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The Daily Tar Heel

Foodie tours spice up Hillsborough

Bring gourmet to Hillsborough

Hoping to lure foodies with local produce, gourmet chocolate and wine tastings, Hillsborough began a new tour program this weekend.

Taste Carolina Gourmet Food Tours held its first tour in Hillsborough on Saturday, visiting the Eno River Farmers Market, the Wooden Nickel, Matthew’s Chocolates, Cup A Joe, Hillsborough Wine Company and Panciuto.

Hillsborough Mayor Tom Stevens said the tours are an excellent way to expand the town’s tourism sector.

“We’re finding more and more people are coming to Hillsborough because of the food,” he said. “I just know that it will add to the overall vitality of the economy and the town.”

For $41 a person, the tour allows groups of about 12 to visit five to eight local restaurants for tastings and a chance to observe the food service process or ask chefs about their work.

Taste Carolina Gourmet Food Tours co-founder Lesley Stracks said by going to area markets, tourists see how restaurants use locally-grown ingredients in their kitchens.

“We’re hoping that people who live in the Triangle, but don’t know Hillsborough, come and see it,” she said.

The program also provides tours in downtown Durham, Raleigh, Chapel Hill and Carrboro.

Patty Griffin, director of communications for the Chapel Hill-Orange County Visitor’s Bureau, said the county relies heavily on tourism, which brought in $135 million to the area in 2009.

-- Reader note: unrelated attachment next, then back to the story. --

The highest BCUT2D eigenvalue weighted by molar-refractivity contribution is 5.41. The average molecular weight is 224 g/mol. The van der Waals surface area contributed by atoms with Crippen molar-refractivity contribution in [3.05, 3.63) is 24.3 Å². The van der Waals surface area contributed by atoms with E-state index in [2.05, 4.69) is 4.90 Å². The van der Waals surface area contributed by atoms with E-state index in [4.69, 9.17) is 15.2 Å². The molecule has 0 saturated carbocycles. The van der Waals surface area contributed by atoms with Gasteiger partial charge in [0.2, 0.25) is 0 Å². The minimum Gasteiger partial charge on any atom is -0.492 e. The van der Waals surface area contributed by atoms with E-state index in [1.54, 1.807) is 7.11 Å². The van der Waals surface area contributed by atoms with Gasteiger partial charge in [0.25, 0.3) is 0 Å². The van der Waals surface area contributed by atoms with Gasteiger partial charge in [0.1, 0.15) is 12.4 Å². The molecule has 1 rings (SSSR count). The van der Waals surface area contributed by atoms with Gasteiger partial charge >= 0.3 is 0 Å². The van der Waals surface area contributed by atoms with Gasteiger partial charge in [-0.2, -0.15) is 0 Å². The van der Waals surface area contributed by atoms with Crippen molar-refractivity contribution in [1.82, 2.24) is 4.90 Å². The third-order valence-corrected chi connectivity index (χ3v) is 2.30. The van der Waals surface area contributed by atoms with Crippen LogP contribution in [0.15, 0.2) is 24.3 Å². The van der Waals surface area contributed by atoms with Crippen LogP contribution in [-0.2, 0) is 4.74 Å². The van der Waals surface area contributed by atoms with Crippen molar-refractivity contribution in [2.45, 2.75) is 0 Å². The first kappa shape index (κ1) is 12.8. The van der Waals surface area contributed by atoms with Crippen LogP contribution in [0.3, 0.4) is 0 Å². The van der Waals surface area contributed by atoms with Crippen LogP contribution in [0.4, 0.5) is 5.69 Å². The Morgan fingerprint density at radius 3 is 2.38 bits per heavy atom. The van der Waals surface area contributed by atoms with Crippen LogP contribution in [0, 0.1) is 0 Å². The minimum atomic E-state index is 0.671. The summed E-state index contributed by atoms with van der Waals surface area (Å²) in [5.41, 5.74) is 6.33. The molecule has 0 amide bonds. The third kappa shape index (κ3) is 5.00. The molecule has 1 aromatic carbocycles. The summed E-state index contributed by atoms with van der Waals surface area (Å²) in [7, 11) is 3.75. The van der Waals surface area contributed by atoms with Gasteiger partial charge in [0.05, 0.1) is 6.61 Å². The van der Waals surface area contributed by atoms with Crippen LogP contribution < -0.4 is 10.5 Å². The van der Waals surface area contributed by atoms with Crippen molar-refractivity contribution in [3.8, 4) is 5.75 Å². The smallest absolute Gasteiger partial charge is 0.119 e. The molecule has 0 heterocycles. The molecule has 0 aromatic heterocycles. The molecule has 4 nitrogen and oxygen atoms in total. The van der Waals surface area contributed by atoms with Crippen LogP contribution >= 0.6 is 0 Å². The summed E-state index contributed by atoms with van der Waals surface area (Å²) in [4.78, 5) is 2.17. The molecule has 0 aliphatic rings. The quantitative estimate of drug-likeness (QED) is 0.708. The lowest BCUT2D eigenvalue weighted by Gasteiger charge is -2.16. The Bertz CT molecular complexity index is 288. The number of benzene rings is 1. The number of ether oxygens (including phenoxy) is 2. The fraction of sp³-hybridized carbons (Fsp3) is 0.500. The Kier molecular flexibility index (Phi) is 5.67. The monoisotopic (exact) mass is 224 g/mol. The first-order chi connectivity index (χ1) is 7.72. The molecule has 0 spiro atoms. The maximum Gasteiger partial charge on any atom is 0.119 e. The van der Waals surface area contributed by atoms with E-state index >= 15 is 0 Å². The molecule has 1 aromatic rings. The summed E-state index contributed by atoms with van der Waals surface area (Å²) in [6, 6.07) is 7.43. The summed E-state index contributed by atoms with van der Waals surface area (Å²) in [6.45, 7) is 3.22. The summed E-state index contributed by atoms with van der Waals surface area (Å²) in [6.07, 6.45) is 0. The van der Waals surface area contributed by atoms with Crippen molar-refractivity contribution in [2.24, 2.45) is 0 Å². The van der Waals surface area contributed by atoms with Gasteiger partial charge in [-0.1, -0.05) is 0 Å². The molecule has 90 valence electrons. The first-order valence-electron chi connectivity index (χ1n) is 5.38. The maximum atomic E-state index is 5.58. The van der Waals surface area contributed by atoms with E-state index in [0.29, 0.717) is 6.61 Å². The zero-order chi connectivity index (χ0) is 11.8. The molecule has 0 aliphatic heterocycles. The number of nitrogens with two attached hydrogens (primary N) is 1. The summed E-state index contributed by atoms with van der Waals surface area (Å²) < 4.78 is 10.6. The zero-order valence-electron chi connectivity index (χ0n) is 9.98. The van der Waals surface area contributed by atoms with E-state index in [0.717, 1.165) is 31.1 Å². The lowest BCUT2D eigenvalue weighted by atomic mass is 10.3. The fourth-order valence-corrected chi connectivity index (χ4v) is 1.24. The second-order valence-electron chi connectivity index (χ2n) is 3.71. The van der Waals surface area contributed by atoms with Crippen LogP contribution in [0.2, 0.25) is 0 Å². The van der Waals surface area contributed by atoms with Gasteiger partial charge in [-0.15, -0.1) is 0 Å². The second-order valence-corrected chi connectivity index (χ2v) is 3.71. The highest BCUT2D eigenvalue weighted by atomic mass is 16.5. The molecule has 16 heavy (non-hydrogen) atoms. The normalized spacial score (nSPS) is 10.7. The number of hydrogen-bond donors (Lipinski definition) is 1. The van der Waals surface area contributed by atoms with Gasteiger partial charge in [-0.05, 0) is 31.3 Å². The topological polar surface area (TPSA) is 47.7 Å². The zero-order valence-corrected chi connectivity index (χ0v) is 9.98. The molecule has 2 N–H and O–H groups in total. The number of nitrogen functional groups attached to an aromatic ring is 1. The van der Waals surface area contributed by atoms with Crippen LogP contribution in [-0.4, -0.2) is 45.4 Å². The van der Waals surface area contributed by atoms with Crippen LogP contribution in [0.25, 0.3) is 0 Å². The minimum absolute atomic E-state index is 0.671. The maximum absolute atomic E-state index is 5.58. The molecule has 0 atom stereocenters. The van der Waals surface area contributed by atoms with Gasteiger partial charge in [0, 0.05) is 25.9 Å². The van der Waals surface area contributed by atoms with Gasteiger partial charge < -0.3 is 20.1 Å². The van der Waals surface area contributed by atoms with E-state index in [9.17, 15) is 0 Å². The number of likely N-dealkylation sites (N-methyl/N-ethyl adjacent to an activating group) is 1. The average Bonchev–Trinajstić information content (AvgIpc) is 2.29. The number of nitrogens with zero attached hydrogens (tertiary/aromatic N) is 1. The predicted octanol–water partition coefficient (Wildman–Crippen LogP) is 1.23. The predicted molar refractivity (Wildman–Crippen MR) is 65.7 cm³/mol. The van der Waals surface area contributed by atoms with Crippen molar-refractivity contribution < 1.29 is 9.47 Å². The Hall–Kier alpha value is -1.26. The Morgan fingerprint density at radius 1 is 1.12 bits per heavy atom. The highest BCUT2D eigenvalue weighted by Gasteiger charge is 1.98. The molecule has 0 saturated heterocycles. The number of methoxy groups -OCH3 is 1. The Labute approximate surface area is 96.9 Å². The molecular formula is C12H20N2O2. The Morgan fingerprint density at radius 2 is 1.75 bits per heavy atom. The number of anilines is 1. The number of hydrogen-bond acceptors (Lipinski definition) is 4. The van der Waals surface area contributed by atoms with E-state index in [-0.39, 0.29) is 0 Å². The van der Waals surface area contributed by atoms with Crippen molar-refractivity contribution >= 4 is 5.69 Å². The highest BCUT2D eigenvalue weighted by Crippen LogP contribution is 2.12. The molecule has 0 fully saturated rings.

Although Chapel Hill brings in significantly more tourists than Hillsborough because of its ties to UNC, Stracks said the towns do not compete.

“It’s not so much about competition, but cooperation,” she said. “They all maintain the similar goal to bring people to the Orange County district while competing with other areas.”

As another way to promote tourism, Hillsborough has a 1 percent tax on prepared food and beverage services. Revenue from the tax, which brought in $40,000 last year, is divided between the town’s tourism center and local events like the annual Celebration of the Automobile Car Show.

Griffin said the county visitor’s center has an annual budget of $975,000, which is then divided between the three towns. Hillsborough receives approximately $70,000 to promote its tourism sector.

Stevens said the town is creating a trail that goes through the major historical and natural landmarks to attract visitors.

“What you’ll find in Hillsborough is primarily a small town experience, but it has a very distinctive history,” he said.

Chapel Hill Mayor Mark Kleinschmidt said he supports Hillsborough’s attempts to widen its tourist appeal.

“Chapel Hill, Hillsborough and Carrboro have a synergistic relationship when it comes to tourism,” he said. “When one does well, the others do well.”

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